On the other hand, Bigamy is an act of being married to more than one person simultaneously.
Adultery occurs when a person is married to one individual and has sexual relations with another person who is not their spouse. Adultery can have serious consequences within a marriage. Even though it may be considered wrongdoing, it is not illegal in all states. Bigamy, however, involves a person being legally married to two different people at the same time. This can be very confusing for all parties involved and can cause legal issues if one partner is unaware of the other partner’s spouse.
Adultery and bigamy are not the same things, but they can be similar if you consider that some people who commit adultery may do so by having more than one relationship at once or even marrying another person while already being married to someone else.
|California||A fine of up to $10,000 or 1 year in jail. Also, the spouse of the bigamist may be charged $5,000 if they knew that the bigamist was married|
|Florida||Five years in jail and a $5,000 fine|
|Idaho||Three years in jail and a fine of $2,000|
|Massachusetts||Up to 5 years in state prison and a fine of $500|
|Michigan||Up to a year in prison and a fine of up to $500|
|Minnesota||Up to 5 years in prison and a $10,000 fine|
|Mississippi||Up to 10 years in prison. Medical licenses can be revoked, and cannot be appointed to public office|
|Montana||Six months in prison or a $500 fine or both|
|New Mexico||2 to 7 years in prison|
|New York||3 to 4 years in prison|
|Oklahoma||Five years in jail|
|Oregon||Up to 5 years and a $100,000 fine|
|South Carolina||Up to 5 years and at least a $500 fine|
|Texas||2 to 10 years in prison and a fine of $10,000|
|Vermont||A sentence of not more than five years of prison|
Why Is Bigamy Illegal?
Knowing that they have not legally divorced from a living spouse, a person who marries another person is guilty of bigamy, regardless of whether the second marriage is solemnized.
The law around bigamy was simple: children born after two people married to have a legitimate father and mother. If two people were married before contracting another marriage, then it was possible that the child could be fathered by someone other than the supposed father.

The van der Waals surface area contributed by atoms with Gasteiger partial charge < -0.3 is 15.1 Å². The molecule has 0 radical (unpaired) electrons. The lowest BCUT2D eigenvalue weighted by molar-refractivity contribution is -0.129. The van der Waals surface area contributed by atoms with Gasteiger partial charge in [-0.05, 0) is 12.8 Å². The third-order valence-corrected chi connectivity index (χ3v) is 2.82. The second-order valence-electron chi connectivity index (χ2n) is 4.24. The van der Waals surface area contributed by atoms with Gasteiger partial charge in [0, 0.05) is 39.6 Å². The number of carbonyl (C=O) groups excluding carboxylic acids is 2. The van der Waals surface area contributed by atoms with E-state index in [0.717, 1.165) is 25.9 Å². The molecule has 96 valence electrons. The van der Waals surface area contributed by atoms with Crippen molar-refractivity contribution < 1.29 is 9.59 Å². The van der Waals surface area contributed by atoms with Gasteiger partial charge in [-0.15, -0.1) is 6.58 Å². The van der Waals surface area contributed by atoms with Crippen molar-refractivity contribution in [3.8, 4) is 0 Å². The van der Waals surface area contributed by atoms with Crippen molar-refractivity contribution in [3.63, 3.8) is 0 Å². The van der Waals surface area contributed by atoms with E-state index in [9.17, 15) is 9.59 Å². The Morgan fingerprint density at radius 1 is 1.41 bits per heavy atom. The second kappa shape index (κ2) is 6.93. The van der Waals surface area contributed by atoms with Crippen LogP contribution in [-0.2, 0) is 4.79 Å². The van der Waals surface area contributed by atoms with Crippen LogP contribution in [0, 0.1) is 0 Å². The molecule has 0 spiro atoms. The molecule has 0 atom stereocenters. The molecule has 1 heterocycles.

Consequently, children might be born with parents who were not their parents. This situation would lead to a breakdown in family ties that could easily lead to social chaos.
In modern times, there are many other reasons why bigamy is illegal:
- It makes it difficult for authorities to keep track of people who are considered “married.”
- It can be used as part of an immigration scam; one or both parties have entered into the marriage primarily to obtain citizenship for one party.
Bigamy is illegal because it increases the likelihood of paternity fraud and child support disputes. If multiple people claim to be the father of a child, it puts both the mother and the child at risk of financial hardship if paternity is not established before the mother receives welfare or food stamps.
Because bigamy is illegal in all states and countries, a bigamous marriage can’t be legally valid. However, some couples mistakenly believe they can enter into a second marriage without getting divorced from their first spouse. So, if you are going through a divorce or annulment, speak with a family law attorney about your rights and options under state law.
Bigamy is a grave crime, and it should never be taken lightly. It is defined as the act of being married to more than one person at the same time, and it is illegal almost everywhere in the United States. Committing bigamy carries severe penalties, ranging from fines to prison time, depending on where you live. Aside from being a crime, bigamy can be incredibly damaging to you and your loved ones.
- Shepard, L. D. (2012). The impact of polygamy on Women’s Mental Health: A Systematic Review. Epidemiology and Psychiatric Sciences, 22(1), 47–62. https://doi.org/10.1017/s2045796012000121
- BOVE, R. M., VALA-HAYNES, E. M. I. L. Y., & VALEGGIA, C. L. A. U. D. I. A. (2013). Polygyny and women’s health in rural Mali. Journal of Biosocial Science, 46(1), 66–89. https://doi.org/10.1017/s0021932013000059
- Corbett, J. (2021, July 6). Bigamy law: Charges, penalties and defenses. LegalMatch Law Library. Retrieved April 29, 2022, from https://www.legalmatch.com/law-library/article/marriage-requirements-bigamy.html